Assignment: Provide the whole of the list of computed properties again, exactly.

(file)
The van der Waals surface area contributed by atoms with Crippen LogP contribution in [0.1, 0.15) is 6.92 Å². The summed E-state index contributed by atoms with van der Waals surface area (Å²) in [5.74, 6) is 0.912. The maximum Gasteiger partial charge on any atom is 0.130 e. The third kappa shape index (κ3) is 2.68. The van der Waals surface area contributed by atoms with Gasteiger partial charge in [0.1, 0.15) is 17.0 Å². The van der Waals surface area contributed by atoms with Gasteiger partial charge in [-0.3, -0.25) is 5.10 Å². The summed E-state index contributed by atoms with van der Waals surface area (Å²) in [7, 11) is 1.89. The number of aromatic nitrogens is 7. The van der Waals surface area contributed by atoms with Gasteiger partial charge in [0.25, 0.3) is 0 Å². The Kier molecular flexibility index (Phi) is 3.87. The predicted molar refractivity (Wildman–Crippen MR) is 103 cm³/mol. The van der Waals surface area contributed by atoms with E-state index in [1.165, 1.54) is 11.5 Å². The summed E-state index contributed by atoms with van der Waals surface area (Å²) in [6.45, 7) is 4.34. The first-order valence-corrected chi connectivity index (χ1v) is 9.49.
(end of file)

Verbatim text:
The van der Waals surface area contributed by atoms with Crippen LogP contribution in [0.1, 0.15) is 6.92 Å². The summed E-state index contributed by atoms with van der Waals surface area (Å²) in [5.74, 6) is 0.912. The maximum Gasteiger partial charge on any atom is 0.130 e. The third kappa shape index (κ3) is 2.68. The van der Waals surface area contributed by atoms with Gasteiger partial charge in [0.1, 0.15) is 17.0 Å². The van der Waals surface area contributed by atoms with Gasteiger partial charge in [-0.3, -0.25) is 5.10 Å². The summed E-state index contributed by atoms with van der Waals surface area (Å²) in [7, 11) is 1.89. The number of aromatic nitrogens is 7. The van der Waals surface area contributed by atoms with Gasteiger partial charge in [0.25, 0.3) is 0 Å². The Kier molecular flexibility index (Phi) is 3.87. The predicted molar refractivity (Wildman–Crippen MR) is 103 cm³/mol. The van der Waals surface area contributed by atoms with E-state index in [1.165, 1.54) is 11.5 Å². The summed E-state index contributed by atoms with van der Waals surface area (Å²) in [6.45, 7) is 4.34. The first-order valence-corrected chi connectivity index (χ1v) is 9.49.